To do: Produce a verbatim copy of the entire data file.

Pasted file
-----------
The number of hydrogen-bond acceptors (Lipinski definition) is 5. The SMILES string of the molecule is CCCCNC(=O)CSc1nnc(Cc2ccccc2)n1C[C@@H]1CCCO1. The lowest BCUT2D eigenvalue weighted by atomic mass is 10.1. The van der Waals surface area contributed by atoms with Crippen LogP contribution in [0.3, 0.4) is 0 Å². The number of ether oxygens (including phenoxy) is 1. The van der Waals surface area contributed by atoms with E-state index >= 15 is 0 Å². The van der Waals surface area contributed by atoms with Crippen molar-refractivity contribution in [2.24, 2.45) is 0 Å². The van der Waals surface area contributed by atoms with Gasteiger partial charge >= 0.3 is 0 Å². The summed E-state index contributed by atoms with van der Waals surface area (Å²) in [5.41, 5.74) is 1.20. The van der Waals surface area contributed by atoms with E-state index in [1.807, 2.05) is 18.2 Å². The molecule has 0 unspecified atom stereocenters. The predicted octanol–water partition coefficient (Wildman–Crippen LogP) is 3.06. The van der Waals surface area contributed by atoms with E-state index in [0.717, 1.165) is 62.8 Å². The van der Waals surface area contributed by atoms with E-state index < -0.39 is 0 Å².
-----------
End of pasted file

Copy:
The number of hydrogen-bond acceptors (Lipinski definition) is 5. The SMILES string of the molecule is CCCCNC(=O)CSc1nnc(Cc2ccccc2)n1C[C@@H]1CCCO1. The lowest BCUT2D eigenvalue weighted by atomic mass is 10.1. The van der Waals surface area contributed by atoms with Crippen LogP contribution in [0.3, 0.4) is 0 Å². The number of ether oxygens (including phenoxy) is 1. The van der Waals surface area contributed by atoms with E-state index >= 15 is 0 Å². The van der Waals surface area contributed by atoms with Crippen molar-refractivity contribution in [2.24, 2.45) is 0 Å². The van der Waals surface area contributed by atoms with Gasteiger partial charge >= 0.3 is 0 Å². The summed E-state index contributed by atoms with van der Waals surface area (Å²) in [5.41, 5.74) is 1.20. The van der Waals surface area contributed by atoms with E-state index in [1.807, 2.05) is 18.2 Å². The molecule has 0 unspecified atom stereocenters. The predicted octanol–water partition coefficient (Wildman–Crippen LogP) is 3.06. The van der Waals surface area contributed by atoms with E-state index in [0.717, 1.165) is 62.8 Å². The van der Waals surface area contributed by atoms with E-state index < -0.39 is 0 Å².